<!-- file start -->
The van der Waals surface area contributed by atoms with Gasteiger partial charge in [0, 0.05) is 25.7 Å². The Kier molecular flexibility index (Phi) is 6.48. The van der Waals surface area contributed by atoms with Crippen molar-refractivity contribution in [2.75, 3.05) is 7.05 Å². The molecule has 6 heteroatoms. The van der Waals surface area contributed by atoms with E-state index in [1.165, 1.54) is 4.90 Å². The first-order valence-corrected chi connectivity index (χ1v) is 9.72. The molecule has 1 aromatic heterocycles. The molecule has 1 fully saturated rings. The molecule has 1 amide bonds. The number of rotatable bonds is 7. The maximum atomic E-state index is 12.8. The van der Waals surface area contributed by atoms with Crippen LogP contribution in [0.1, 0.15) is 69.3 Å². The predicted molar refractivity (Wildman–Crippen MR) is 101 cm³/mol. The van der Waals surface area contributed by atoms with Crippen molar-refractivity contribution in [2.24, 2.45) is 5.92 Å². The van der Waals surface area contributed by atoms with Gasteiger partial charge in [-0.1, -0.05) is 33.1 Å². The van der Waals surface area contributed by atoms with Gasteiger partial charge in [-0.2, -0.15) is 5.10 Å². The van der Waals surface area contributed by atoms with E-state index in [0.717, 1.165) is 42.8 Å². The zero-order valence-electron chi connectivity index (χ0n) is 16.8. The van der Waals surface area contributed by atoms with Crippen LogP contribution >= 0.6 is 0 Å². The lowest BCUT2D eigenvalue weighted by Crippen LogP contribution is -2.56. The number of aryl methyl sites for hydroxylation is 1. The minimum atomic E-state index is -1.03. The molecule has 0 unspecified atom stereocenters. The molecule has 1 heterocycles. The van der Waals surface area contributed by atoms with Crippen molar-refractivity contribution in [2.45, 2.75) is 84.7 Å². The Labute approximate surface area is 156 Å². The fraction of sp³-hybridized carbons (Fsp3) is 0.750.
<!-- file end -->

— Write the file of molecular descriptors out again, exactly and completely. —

The van der Waals surface area contributed by atoms with Gasteiger partial charge in [0, 0.05) is 25.7 Å². The Kier molecular flexibility index (Phi) is 6.48. The van der Waals surface area contributed by atoms with Crippen molar-refractivity contribution in [2.75, 3.05) is 7.05 Å². The molecule has 6 heteroatoms. The van der Waals surface area contributed by atoms with E-state index in [1.165, 1.54) is 4.90 Å². The first-order valence-corrected chi connectivity index (χ1v) is 9.72. The molecule has 1 aromatic heterocycles. The molecule has 1 fully saturated rings. The molecule has 1 amide bonds. The number of rotatable bonds is 7. The maximum atomic E-state index is 12.8. The van der Waals surface area contributed by atoms with Crippen LogP contribution in [0.1, 0.15) is 69.3 Å². The predicted molar refractivity (Wildman–Crippen MR) is 101 cm³/mol. The van der Waals surface area contributed by atoms with Crippen molar-refractivity contribution in [2.24, 2.45) is 5.92 Å². The van der Waals surface area contributed by atoms with Gasteiger partial charge in [-0.1, -0.05) is 33.1 Å². The van der Waals surface area contributed by atoms with Gasteiger partial charge in [-0.2, -0.15) is 5.10 Å². The van der Waals surface area contributed by atoms with E-state index in [0.717, 1.165) is 42.8 Å². The zero-order valence-electron chi connectivity index (χ0n) is 16.8. The van der Waals surface area contributed by atoms with Crippen LogP contribution >= 0.6 is 0 Å². The lowest BCUT2D eigenvalue weighted by Crippen LogP contribution is -2.56. The number of aryl methyl sites for hydroxylation is 1. The minimum atomic E-state index is -1.03. The molecule has 0 unspecified atom stereocenters. The molecule has 1 heterocycles. The van der Waals surface area contributed by atoms with Crippen molar-refractivity contribution in [2.45, 2.75) is 84.7 Å². The Labute approximate surface area is 156 Å². The fraction of sp³-hybridized carbons (Fsp3) is 0.750.